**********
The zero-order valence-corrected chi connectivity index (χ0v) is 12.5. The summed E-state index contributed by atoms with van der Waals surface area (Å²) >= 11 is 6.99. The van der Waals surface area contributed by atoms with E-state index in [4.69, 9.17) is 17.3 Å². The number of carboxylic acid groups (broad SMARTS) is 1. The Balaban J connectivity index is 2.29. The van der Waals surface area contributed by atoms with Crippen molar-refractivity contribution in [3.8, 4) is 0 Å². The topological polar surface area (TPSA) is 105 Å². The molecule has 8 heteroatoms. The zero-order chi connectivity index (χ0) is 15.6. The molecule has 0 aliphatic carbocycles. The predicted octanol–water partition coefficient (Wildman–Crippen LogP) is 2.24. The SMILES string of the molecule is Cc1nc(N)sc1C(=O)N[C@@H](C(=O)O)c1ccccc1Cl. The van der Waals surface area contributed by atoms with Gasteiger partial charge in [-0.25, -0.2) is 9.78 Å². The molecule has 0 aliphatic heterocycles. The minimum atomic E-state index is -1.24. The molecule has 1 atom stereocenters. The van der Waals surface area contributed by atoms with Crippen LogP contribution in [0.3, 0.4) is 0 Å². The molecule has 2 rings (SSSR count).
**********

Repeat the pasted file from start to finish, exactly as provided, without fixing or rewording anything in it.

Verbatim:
The zero-order valence-corrected chi connectivity index (χ0v) is 12.5. The summed E-state index contributed by atoms with van der Waals surface area (Å²) >= 11 is 6.99. The van der Waals surface area contributed by atoms with E-state index in [4.69, 9.17) is 17.3 Å². The number of carboxylic acid groups (broad SMARTS) is 1. The Balaban J connectivity index is 2.29. The van der Waals surface area contributed by atoms with Crippen molar-refractivity contribution in [3.8, 4) is 0 Å². The topological polar surface area (TPSA) is 105 Å². The molecule has 8 heteroatoms. The zero-order chi connectivity index (χ0) is 15.6. The molecule has 0 aliphatic carbocycles. The predicted octanol–water partition coefficient (Wildman–Crippen LogP) is 2.24. The SMILES string of the molecule is Cc1nc(N)sc1C(=O)N[C@@H](C(=O)O)c1ccccc1Cl. The van der Waals surface area contributed by atoms with Gasteiger partial charge in [-0.25, -0.2) is 9.78 Å². The molecule has 0 aliphatic heterocycles. The minimum atomic E-state index is -1.24. The molecule has 1 atom stereocenters. The van der Waals surface area contributed by atoms with Crippen LogP contribution in [0.3, 0.4) is 0 Å². The molecule has 2 rings (SSSR count).